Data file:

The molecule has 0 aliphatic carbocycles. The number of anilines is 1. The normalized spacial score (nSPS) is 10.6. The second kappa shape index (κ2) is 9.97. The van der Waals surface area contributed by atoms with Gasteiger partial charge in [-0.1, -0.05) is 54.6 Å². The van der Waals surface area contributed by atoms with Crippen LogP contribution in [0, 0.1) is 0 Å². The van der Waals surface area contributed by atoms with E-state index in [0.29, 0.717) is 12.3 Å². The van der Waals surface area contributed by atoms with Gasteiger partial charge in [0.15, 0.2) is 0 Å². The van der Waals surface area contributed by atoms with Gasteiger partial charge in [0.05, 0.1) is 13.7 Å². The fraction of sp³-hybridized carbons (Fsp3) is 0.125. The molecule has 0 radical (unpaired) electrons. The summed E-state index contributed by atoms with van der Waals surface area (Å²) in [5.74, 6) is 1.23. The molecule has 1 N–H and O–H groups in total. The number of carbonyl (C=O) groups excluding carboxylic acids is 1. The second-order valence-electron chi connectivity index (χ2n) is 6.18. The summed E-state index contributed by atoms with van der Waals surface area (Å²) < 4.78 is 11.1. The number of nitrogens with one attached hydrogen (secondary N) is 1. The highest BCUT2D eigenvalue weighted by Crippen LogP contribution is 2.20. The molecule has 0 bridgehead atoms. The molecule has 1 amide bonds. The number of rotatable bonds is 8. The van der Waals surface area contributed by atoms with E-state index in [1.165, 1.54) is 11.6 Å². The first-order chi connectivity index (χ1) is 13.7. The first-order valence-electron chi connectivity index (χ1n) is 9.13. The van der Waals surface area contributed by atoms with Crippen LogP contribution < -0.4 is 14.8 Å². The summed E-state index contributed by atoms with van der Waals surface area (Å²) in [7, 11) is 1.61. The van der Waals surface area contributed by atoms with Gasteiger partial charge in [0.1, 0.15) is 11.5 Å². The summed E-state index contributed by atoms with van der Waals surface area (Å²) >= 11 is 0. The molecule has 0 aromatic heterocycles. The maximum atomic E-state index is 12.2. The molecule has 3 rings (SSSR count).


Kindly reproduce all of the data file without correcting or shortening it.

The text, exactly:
The molecule has 0 aliphatic carbocycles. The number of anilines is 1. The normalized spacial score (nSPS) is 10.6. The second kappa shape index (κ2) is 9.97. The van der Waals surface area contributed by atoms with Gasteiger partial charge in [-0.1, -0.05) is 54.6 Å². The van der Waals surface area contributed by atoms with Crippen LogP contribution in [0, 0.1) is 0 Å². The van der Waals surface area contributed by atoms with E-state index in [0.29, 0.717) is 12.3 Å². The van der Waals surface area contributed by atoms with Gasteiger partial charge in [0.15, 0.2) is 0 Å². The van der Waals surface area contributed by atoms with Gasteiger partial charge in [0.05, 0.1) is 13.7 Å². The fraction of sp³-hybridized carbons (Fsp3) is 0.125. The molecule has 0 radical (unpaired) electrons. The summed E-state index contributed by atoms with van der Waals surface area (Å²) in [5.74, 6) is 1.23. The molecule has 1 N–H and O–H groups in total. The number of carbonyl (C=O) groups excluding carboxylic acids is 1. The second-order valence-electron chi connectivity index (χ2n) is 6.18. The summed E-state index contributed by atoms with van der Waals surface area (Å²) < 4.78 is 11.1. The number of nitrogens with one attached hydrogen (secondary N) is 1. The highest BCUT2D eigenvalue weighted by Crippen LogP contribution is 2.20. The molecule has 0 bridgehead atoms. The molecule has 1 amide bonds. The number of rotatable bonds is 8. The van der Waals surface area contributed by atoms with E-state index in [1.165, 1.54) is 11.6 Å². The first-order chi connectivity index (χ1) is 13.7. The first-order valence-electron chi connectivity index (χ1n) is 9.13. The van der Waals surface area contributed by atoms with Crippen LogP contribution < -0.4 is 14.8 Å². The summed E-state index contributed by atoms with van der Waals surface area (Å²) in [7, 11) is 1.61. The van der Waals surface area contributed by atoms with Gasteiger partial charge in [0.1, 0.15) is 11.5 Å². The summed E-state index contributed by atoms with van der Waals surface area (Å²) >= 11 is 0. The molecule has 0 aromatic heterocycles. The maximum atomic E-state index is 12.2. The molecule has 3 rings (SSSR count).